Relations with Russia
Kazakhstan’s closer economic cooperation with Russia has not compromised its multi-vector foreign policy. Astana has continued to maintain an independent line on principal issues of global and regional security. Gloomy predictions by Western pundits that the EEU would be “the first step in a drive by Mr. Putin to reunify, in one form or another, those former republics that contain significant numbers of ethnic Russians”, including Kazakhstan (Bennets 2014), failed to materialise.
Commentary has now shifted to toned-down rhetoric that Kazakhstan is complying with the Kremlin’s position due to “fear” of “a fading though still potentially dangerous empire” (Kuchins et al. 2015, p. 10). Such generalisations are not corroborated by empirical evidence. Public opinion surveys conducted in Kazakhstan during 2012-2015 demonstrated a stable and overwhelmingly high perception (82-84 % of those polled) of Russia as a friendly and nonthreatening nation (Eurasian Development Bank 2015, p. 25).3
The governing elite in Kazakhstan is not particularly concerned about the potential negative ramifications of the country’s alliance with Russia. A prominent local political scientist who surveyed the evolution of Moscow’s “pivoting to the East” during 2010-2015 agreed that “hypothetically, Astana might have been worried... about facing the risk of a shrinking space for manoeuvre in external affairs”, but then concluded: “However, we can see that this is not happening” (Nursha 2015, p. 74). Part of the explanation is that Nazarbaev, unlike many leaders in the West, has an in-depth understanding of how the Kremlin operates and an appreciation of its legitimate security concerns as well as cognisance of the limits to Moscow’s power. This awareness coupled with a dense plethora of institutions for mutual policy consultation has enabled what Laruelle (2015, pp. 9-10) described as Astana’s “subtle and balanced policy... recognising Russia’s key status for the country, and bolstering strategic cooperation in the framework of the Collective Security Treaty Organization (CSTO), all while seeking to preserve its strategic autonomy”.
Kazakhstan’s response to the Ukraine crisis, which erupted in February 2014 when the government of President Victor Yanukovich was overthrown, is illustrative of this autonomy. On the one hand, Astana treated the results of the March 2014 referendum in Crimea which supported the secession of the peninsula from Ukraine as broadly representative of the popular will. On the other hand, it refused to recognise Crimea’s accession to the Russian Federation officially, claiming that under international law Ukraine’s sovereignty and territorial integrity must remain intact (Baizakova and McDermott 2015, p. 4). Kazakhstan alone among Central Asian nations sent a high-level delegation to the inauguration ceremony of the newly elected President of Ukraine, Petro Poroshenko, in June 2014. It refrained from taking part in Russian economic sanctions imposed on Ukraine, and even cooperated with Azerbaijan and Georgia in devising the Trans-Caspian transport corridor which would allow Ukraine to bypass Russia in delivering up to 10 million tonnes of goods per year via rail and ferry to Central Asia and China (Platonova 2016).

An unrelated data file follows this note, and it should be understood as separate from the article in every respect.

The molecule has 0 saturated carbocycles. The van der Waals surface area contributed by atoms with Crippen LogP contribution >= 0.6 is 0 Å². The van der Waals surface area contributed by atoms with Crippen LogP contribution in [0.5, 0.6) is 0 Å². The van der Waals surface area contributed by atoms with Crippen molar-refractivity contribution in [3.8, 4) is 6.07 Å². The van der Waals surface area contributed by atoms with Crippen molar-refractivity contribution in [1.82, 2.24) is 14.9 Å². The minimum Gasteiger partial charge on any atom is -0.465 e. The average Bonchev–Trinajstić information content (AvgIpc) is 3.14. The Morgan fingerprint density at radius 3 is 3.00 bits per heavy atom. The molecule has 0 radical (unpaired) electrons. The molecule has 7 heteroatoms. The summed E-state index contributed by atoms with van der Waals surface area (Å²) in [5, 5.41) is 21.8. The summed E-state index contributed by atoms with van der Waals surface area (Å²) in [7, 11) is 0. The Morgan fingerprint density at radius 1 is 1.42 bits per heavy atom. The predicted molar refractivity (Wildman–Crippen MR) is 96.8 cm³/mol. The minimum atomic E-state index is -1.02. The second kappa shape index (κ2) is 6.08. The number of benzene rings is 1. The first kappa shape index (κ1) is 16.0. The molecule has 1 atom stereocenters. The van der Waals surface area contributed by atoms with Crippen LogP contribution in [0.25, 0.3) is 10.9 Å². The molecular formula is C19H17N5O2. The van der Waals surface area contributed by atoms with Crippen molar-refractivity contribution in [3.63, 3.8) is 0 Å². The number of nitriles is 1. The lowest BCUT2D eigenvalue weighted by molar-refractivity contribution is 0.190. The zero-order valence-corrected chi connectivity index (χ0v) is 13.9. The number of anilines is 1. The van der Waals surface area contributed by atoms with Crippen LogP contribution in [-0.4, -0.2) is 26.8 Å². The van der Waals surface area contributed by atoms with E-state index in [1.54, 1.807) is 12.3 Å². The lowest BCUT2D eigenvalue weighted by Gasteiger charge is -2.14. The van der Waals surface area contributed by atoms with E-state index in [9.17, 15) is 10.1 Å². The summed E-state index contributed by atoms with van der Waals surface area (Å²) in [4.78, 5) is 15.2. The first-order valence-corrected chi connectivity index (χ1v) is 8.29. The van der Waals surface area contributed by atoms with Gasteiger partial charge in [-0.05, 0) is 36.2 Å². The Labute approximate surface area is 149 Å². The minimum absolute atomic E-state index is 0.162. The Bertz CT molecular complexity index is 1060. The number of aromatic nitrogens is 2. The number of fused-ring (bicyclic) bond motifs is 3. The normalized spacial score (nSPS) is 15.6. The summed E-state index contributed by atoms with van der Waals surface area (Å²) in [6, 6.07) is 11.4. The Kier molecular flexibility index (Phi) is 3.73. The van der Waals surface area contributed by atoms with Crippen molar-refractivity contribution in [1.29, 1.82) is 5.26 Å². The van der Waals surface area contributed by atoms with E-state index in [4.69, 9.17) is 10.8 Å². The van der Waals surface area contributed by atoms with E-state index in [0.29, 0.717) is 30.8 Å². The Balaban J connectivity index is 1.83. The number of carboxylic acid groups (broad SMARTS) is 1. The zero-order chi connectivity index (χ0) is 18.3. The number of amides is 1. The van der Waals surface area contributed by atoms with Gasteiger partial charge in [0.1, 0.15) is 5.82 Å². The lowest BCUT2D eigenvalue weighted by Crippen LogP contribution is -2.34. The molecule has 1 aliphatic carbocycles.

Nazarbaev assumed the mantle of an avuncular statesman, “senior both in age and length of political career” (Baigarin 2014), calling on the presidents of Russia and Ukraine to find a political compromise. He opined that sanctions and counter-sanctions would not resolve the conflict, and offered to mediate between European, Russian and Ukrainian leaders: “Kazakhstan has the same attitude to Russia and Ukraine, we don’t have a conflict of interest, I am what is called ‘an honest broker’ who supports neither side, a neutral person who could make a contribution” (quoted in Agimbetov 2014). Nazarbaev adopted a similarly conciliatory position in the crisis between Moscow and Ankara after a Russian military jet was downed by Turkey in November 2015. He declined to join the Russian economic embargo and promised to work hard to salvage friendly relations between Russia and Turkey, which he claimed he had spent many years nurturing (Panvilova 2015).
Kazakhstan has used the EEU as an instrument to increase its influence in the Central Asian region. It was a staunch supporter of Kyrgyzstan’s membership in the bloc. In fact, Astana committed to providing US$177 mn out of the US$377 mn requested by Bishkek to implement its roadmap towards acceding to the organisation (Muminov 2014). Kazakhstani experts speak quite openly about building a Central Asian “economic system under the aegis of Kazakhstan” as a subset of the Russia-led EEU, whereby the water and other natural, production and labour resources of Kyrgyzstan and eventually Tajikistan will be locked into Kazakhstan’s quest for development and prosperity (Muhamedzhanova 2015).